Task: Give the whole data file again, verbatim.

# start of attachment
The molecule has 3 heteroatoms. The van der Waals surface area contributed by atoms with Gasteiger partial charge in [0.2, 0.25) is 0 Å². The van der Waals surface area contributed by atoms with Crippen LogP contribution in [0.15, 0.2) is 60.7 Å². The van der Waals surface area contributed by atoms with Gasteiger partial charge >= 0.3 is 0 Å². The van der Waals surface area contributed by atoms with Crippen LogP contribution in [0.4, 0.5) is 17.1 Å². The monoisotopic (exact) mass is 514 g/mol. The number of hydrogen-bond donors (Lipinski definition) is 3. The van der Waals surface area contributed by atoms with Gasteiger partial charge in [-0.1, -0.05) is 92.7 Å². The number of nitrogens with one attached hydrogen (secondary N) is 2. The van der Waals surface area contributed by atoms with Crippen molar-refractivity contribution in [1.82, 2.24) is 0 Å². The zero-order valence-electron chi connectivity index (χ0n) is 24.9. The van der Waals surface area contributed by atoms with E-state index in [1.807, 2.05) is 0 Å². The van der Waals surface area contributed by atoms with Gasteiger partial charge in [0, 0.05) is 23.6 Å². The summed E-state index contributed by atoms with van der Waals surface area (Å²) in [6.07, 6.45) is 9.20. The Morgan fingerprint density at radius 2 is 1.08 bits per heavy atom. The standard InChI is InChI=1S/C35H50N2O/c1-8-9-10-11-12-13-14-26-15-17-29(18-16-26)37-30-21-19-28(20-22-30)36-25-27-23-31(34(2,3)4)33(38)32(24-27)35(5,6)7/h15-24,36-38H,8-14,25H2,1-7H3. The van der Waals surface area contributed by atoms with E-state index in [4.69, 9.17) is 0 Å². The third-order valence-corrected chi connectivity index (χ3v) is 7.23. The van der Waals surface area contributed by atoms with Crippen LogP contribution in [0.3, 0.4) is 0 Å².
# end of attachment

The molecule has 3 heteroatoms. The van der Waals surface area contributed by atoms with Gasteiger partial charge in [0.2, 0.25) is 0 Å². The van der Waals surface area contributed by atoms with Crippen LogP contribution in [0.15, 0.2) is 60.7 Å². The van der Waals surface area contributed by atoms with Gasteiger partial charge >= 0.3 is 0 Å². The van der Waals surface area contributed by atoms with Crippen LogP contribution in [0.4, 0.5) is 17.1 Å². The monoisotopic (exact) mass is 514 g/mol. The number of hydrogen-bond donors (Lipinski definition) is 3. The van der Waals surface area contributed by atoms with Gasteiger partial charge in [-0.1, -0.05) is 92.7 Å². The number of nitrogens with one attached hydrogen (secondary N) is 2. The van der Waals surface area contributed by atoms with Crippen molar-refractivity contribution in [1.82, 2.24) is 0 Å². The zero-order valence-electron chi connectivity index (χ0n) is 24.9. The van der Waals surface area contributed by atoms with E-state index in [1.807, 2.05) is 0 Å². The van der Waals surface area contributed by atoms with Gasteiger partial charge in [0, 0.05) is 23.6 Å². The summed E-state index contributed by atoms with van der Waals surface area (Å²) in [6.07, 6.45) is 9.20. The Morgan fingerprint density at radius 2 is 1.08 bits per heavy atom. The standard InChI is InChI=1S/C35H50N2O/c1-8-9-10-11-12-13-14-26-15-17-29(18-16-26)37-30-21-19-28(20-22-30)36-25-27-23-31(34(2,3)4)33(38)32(24-27)35(5,6)7/h15-24,36-38H,8-14,25H2,1-7H3. The van der Waals surface area contributed by atoms with E-state index in [4.69, 9.17) is 0 Å². The third-order valence-corrected chi connectivity index (χ3v) is 7.23. The van der Waals surface area contributed by atoms with Crippen LogP contribution in [0.3, 0.4) is 0 Å².